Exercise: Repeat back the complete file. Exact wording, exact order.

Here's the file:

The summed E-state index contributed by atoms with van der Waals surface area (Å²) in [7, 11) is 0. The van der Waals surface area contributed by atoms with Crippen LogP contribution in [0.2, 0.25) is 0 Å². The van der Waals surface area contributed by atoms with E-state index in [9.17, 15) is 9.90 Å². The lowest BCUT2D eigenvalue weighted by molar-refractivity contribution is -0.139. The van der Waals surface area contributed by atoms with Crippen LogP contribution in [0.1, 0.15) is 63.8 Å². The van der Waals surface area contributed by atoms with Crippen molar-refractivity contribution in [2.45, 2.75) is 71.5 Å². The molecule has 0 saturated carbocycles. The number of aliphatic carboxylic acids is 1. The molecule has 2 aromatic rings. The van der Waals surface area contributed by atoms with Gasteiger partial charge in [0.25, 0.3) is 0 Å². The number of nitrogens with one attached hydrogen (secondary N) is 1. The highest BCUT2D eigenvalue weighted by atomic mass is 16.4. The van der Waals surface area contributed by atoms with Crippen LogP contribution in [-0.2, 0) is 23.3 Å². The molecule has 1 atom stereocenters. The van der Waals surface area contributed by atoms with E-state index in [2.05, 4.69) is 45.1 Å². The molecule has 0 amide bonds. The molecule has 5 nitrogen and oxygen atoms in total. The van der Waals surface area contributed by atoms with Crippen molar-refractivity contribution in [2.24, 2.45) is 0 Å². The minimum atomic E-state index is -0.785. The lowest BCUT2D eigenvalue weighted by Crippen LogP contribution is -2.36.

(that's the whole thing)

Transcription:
The summed E-state index contributed by atoms with van der Waals surface area (Å²) in [7, 11) is 0. The van der Waals surface area contributed by atoms with Crippen LogP contribution in [0.2, 0.25) is 0 Å². The van der Waals surface area contributed by atoms with E-state index in [9.17, 15) is 9.90 Å². The lowest BCUT2D eigenvalue weighted by molar-refractivity contribution is -0.139. The van der Waals surface area contributed by atoms with Crippen LogP contribution in [0.1, 0.15) is 63.8 Å². The van der Waals surface area contributed by atoms with Crippen molar-refractivity contribution in [2.45, 2.75) is 71.5 Å². The molecule has 0 saturated carbocycles. The number of aliphatic carboxylic acids is 1. The molecule has 2 aromatic rings. The van der Waals surface area contributed by atoms with Gasteiger partial charge in [0.25, 0.3) is 0 Å². The number of nitrogens with one attached hydrogen (secondary N) is 1. The highest BCUT2D eigenvalue weighted by atomic mass is 16.4. The van der Waals surface area contributed by atoms with Crippen LogP contribution in [-0.2, 0) is 23.3 Å². The molecule has 1 atom stereocenters. The van der Waals surface area contributed by atoms with E-state index in [2.05, 4.69) is 45.1 Å². The molecule has 0 amide bonds. The molecule has 5 nitrogen and oxygen atoms in total. The van der Waals surface area contributed by atoms with Crippen molar-refractivity contribution in [2.24, 2.45) is 0 Å². The minimum atomic E-state index is -0.785. The lowest BCUT2D eigenvalue weighted by Crippen LogP contribution is -2.36.